How much would a coding Bootcamp really cost in Japan?

I was wondering how much financial commitment is really involved in joining a coding bootcamp.

A coding bootcamp typically involves not working and studying full-time for 9-12 weeks to devote all your time to learning programming.

There are two big coding bootcamps that opened in Japan over the past two years:

  1. Le Wagon
  2. Code Chrysalis

I am not seeking to assess their contents and benefits here, just the money matters of studying full-time in Tokyo, Japan.

Note: All numbers below are based upon publicly available information at the time of writing and current exchange rates.

Tuition Fees

Le Wagon Code Chrysalis
Tuition ¥790,000 ¥1,030,000
US Dollars $7,031 $9,167
British Pound Sterling £5,372.00 £7,004.00

The Le Wagon course is 9 weeks, whereas the Code Chrysalis course is 12 weeks. So, their weekly tuition is actually pretty similar:

Le Wagon Code Chrysalis
Weekly Tuition ¥87,778 ¥85,833

How much money would I actually need, though?

If we assume you have a rent of 70,000 yen and bills of 10,000 yen and put aside 4000 yen per day for travel and expenses:

Le Wagon Code Chrysalis
Living Expenses ¥252,000 ¥336,000
Rent ¥175,000 ¥210,000
Bills ¥25,000 ¥30,000
Total Expenses ¥452,000 ¥576,000
Grand Total ¥1,242,000 ¥1,606,000
US Dollars $11,054 $14,293
British Pound Sterling £8,445.60 £10,920.80

And, if you do get a job immediately after graduation, it will still be one more month before you receive your first months wages. So, you will need to keep aside at least two months living expenses.

That would make the grand total:

Le Wagon Code Chrysalis
Grand Total ¥1,642,000 ¥2,006,000
In US Dollars $14,614 $17,853
British Pound Sterling £11,165.60 £13,640.80

I think it is not possible to work during the bootcamps as their are so intensive and need your full time and focus in order to succeed during them.

I’d say that’s a pretty big financial commitment. Comparatively, a year of university study tuition fees can be up to £9,250 in the U.K.

Is it possible for me?

I definitely can’t answer that – it depends on how much you have in savings, how much passive-income you make and many other factors.

However, Code Chrysalis note on their website that you can discuss financing options with them, though.

Is it worth it?

Another question I can’t answer. I did these calculations purely out of curiosity.
There are a lot of YouTube videos, Quora questions, and reddit threads online talking about whether bootcamps are worth it or not.


Watching a Coding Bootcamp Demo Day and APIs

I watched one of Le Wagon’s Demo Days in Tokyo in June 2018.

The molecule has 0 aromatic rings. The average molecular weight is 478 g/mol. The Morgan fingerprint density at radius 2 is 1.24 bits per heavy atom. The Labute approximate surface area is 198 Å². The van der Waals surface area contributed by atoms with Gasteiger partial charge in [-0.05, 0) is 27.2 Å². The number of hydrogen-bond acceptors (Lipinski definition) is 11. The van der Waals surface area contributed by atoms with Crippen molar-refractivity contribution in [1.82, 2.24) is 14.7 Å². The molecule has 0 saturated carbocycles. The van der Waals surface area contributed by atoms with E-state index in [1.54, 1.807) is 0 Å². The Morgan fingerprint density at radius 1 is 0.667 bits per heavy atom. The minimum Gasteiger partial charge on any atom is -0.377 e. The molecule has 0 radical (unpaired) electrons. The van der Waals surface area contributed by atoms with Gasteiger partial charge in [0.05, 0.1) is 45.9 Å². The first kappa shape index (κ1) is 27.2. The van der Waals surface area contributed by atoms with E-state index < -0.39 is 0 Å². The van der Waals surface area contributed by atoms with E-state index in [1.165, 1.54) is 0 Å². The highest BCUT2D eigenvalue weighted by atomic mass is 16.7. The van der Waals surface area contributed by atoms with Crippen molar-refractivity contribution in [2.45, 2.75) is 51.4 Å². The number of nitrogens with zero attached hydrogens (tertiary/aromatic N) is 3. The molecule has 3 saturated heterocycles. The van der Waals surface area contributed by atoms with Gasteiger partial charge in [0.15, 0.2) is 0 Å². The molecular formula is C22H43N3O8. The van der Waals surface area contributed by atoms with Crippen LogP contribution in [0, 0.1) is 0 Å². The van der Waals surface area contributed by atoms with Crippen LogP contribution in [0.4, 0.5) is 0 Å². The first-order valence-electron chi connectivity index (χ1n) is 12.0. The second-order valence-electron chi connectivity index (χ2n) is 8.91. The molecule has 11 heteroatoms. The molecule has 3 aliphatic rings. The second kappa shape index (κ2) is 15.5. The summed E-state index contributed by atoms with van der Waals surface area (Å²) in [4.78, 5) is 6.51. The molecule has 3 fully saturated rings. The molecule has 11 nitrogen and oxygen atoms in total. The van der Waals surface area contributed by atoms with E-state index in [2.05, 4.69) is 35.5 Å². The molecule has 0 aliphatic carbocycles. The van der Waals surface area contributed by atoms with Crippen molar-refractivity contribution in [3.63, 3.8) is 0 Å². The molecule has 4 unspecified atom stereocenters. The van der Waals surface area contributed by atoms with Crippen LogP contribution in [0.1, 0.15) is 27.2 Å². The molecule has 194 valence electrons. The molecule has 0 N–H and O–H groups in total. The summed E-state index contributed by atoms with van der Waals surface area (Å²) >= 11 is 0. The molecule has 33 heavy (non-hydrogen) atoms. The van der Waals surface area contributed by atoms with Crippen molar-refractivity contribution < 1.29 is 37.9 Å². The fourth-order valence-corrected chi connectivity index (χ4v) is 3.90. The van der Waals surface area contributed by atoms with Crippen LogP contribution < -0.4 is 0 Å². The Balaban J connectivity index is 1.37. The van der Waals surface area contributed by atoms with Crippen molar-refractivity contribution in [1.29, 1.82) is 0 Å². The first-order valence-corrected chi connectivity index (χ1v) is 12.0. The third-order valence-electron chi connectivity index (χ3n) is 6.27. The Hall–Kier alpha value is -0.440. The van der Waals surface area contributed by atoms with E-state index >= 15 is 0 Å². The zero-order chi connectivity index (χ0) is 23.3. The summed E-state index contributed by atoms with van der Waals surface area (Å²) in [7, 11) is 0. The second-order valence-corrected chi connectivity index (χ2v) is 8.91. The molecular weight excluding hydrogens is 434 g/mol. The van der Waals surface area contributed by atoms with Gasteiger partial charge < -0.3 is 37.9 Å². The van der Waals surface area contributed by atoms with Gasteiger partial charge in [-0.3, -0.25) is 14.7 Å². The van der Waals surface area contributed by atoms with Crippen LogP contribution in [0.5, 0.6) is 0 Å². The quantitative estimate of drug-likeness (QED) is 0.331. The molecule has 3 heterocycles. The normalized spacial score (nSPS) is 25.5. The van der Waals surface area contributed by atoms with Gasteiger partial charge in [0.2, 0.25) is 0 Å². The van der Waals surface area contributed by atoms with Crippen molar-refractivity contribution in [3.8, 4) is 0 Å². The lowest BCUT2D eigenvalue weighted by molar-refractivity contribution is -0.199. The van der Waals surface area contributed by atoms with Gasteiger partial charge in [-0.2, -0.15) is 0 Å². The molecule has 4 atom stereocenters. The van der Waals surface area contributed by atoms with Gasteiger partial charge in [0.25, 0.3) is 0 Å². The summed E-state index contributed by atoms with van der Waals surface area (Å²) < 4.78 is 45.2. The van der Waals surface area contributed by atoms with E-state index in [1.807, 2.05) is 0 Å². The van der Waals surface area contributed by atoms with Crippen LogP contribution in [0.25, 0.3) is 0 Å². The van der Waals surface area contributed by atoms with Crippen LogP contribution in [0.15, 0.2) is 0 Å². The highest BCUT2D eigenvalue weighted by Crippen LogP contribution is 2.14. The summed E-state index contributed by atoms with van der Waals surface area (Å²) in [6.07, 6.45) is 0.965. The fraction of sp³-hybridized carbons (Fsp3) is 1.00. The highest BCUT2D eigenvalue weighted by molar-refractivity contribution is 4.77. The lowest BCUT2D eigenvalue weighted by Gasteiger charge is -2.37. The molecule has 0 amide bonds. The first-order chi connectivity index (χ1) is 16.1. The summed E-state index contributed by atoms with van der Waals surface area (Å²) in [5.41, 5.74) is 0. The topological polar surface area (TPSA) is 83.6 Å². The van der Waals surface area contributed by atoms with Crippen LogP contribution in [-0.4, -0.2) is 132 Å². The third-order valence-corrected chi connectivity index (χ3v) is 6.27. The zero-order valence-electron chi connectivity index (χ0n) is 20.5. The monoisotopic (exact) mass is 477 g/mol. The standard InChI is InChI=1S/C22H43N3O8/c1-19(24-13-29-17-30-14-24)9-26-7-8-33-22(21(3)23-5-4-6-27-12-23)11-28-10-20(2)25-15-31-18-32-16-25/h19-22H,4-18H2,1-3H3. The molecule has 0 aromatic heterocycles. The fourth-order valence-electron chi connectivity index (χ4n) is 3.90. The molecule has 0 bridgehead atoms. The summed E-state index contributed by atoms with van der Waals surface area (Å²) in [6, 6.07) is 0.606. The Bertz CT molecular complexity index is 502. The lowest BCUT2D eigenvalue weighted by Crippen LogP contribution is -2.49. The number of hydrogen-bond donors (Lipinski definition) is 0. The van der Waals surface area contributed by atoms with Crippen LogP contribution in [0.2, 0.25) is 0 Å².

It was the day those people showcased a project they had made. Those were the people who had done the preparation work, stopped jobs or studies to go to a bootcamp full time for 9 weeks, and thrown down almost 800,000 yen in cash for the chance.

The pitches for the projects were done by a couple of the members of the group, which consisted of 5 or so members.

They prepared these apps or websites in the final two weeks of the course.

This was a show – not just for the participants to catch the attention of people who may be able to help them or give them jobs in the future – but also for the bootcamp itself to show its results.

I was impressed with all of the participants. One app was for self-improvement and dealing with your negative thoughts. One website was for coordinating bitcoin investments with groups of people.

The one I found most connected to my life was the Japanese language learning app. You scanned the text from a picture and it translated it into English (albeit imperfectly). You then had the option to pick out words, make them into flashcards and review them. The coolest feature was a “focus-mode” which removed the English or Japanese reading above the Chinese character so you really have to test your skills. As you scroll up and down the translations are revealed so you can quickly check yourself.

After the presentations, the audience could ask questions. One member asked “How did you manage to make this photograph-to-text programming and also the text-to-Japanese translation by yourselves in just two weeks. It’s impossible!”

The presenter said it was Googles API.

I had heard the term API many times, but I didn’t really understand what exactly it was. I know it was something going on behind the scenes in websites, different than the HTML, CSS and JavaScript that goes on in the browser.

I looked it up at the time but it still felt a bit unclear.

Over lunch at work over the past two days, I watched the Le Wagon workshop on API for Beginners.

It all made much more sense.

API stands for Application Programming Interface

But to understand it you need to read it backwards:

IPA (no, not alcohol)

It is an Interface used by Programs to interact with an Application

Web APIs are what allow things to update or refresh without us manually refreshing the page or the app.

In the workshop, they demonstrate how to use Zapier to set up an API to send data from a form (on Wufoo) to a project collaborating/organizing board (on Trello).
There is no need to manually input the data from the potential customer on the form into the cards on Trello. There is a “webhook” that sends the data when it arrives to the card on Trello.

APIs are a bit hard for me to get my head around. I can understand the function of them and the things they can do. What they “are” is still something I feel a bit fuzzy about.